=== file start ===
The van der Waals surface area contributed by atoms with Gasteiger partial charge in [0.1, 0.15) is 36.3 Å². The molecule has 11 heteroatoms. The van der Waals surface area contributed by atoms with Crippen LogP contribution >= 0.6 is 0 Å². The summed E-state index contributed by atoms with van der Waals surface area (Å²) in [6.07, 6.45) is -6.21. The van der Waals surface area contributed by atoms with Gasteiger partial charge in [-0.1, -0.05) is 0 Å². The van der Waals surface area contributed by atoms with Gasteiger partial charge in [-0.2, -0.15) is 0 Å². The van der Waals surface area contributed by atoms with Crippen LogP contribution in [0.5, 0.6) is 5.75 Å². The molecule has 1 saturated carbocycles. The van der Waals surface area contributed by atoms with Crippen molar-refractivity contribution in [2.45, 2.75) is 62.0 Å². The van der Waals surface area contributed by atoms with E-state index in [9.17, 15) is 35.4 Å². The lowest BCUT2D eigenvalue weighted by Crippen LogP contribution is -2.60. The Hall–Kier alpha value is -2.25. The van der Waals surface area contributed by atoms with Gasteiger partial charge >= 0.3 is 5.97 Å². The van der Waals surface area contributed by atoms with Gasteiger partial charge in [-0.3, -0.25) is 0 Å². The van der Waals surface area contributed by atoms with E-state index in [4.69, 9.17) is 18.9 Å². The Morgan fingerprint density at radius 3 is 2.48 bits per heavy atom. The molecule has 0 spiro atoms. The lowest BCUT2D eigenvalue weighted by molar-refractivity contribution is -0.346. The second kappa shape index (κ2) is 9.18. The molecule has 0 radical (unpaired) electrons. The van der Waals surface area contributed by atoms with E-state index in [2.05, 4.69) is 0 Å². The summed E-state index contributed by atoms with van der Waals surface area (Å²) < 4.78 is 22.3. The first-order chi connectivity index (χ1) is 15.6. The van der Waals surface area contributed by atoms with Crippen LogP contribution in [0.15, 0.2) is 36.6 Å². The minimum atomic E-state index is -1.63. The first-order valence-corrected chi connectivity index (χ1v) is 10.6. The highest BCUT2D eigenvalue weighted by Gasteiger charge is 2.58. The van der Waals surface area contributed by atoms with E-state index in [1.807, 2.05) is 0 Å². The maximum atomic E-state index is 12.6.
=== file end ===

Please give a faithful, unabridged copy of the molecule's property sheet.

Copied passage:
The van der Waals surface area contributed by atoms with Gasteiger partial charge in [0.1, 0.15) is 36.3 Å². The molecule has 11 heteroatoms. The van der Waals surface area contributed by atoms with Crippen LogP contribution >= 0.6 is 0 Å². The summed E-state index contributed by atoms with van der Waals surface area (Å²) in [6.07, 6.45) is -6.21. The van der Waals surface area contributed by atoms with Gasteiger partial charge in [-0.1, -0.05) is 0 Å². The van der Waals surface area contributed by atoms with Gasteiger partial charge in [-0.2, -0.15) is 0 Å². The van der Waals surface area contributed by atoms with Crippen LogP contribution in [0.5, 0.6) is 5.75 Å². The molecule has 1 saturated carbocycles. The van der Waals surface area contributed by atoms with Crippen molar-refractivity contribution in [2.45, 2.75) is 62.0 Å². The van der Waals surface area contributed by atoms with E-state index in [9.17, 15) is 35.4 Å². The lowest BCUT2D eigenvalue weighted by Crippen LogP contribution is -2.60. The Hall–Kier alpha value is -2.25. The van der Waals surface area contributed by atoms with Gasteiger partial charge >= 0.3 is 5.97 Å². The van der Waals surface area contributed by atoms with Gasteiger partial charge in [-0.3, -0.25) is 0 Å². The van der Waals surface area contributed by atoms with E-state index in [4.69, 9.17) is 18.9 Å². The Morgan fingerprint density at radius 3 is 2.48 bits per heavy atom. The molecule has 0 spiro atoms. The lowest BCUT2D eigenvalue weighted by molar-refractivity contribution is -0.346. The second kappa shape index (κ2) is 9.18. The molecule has 0 radical (unpaired) electrons. The van der Waals surface area contributed by atoms with E-state index in [2.05, 4.69) is 0 Å². The summed E-state index contributed by atoms with van der Waals surface area (Å²) < 4.78 is 22.3. The first-order chi connectivity index (χ1) is 15.6. The van der Waals surface area contributed by atoms with Crippen LogP contribution in [0.15, 0.2) is 36.6 Å². The minimum atomic E-state index is -1.63. The first-order valence-corrected chi connectivity index (χ1v) is 10.6. The highest BCUT2D eigenvalue weighted by Gasteiger charge is 2.58. The van der Waals surface area contributed by atoms with E-state index in [1.807, 2.05) is 0 Å². The maximum atomic E-state index is 12.6.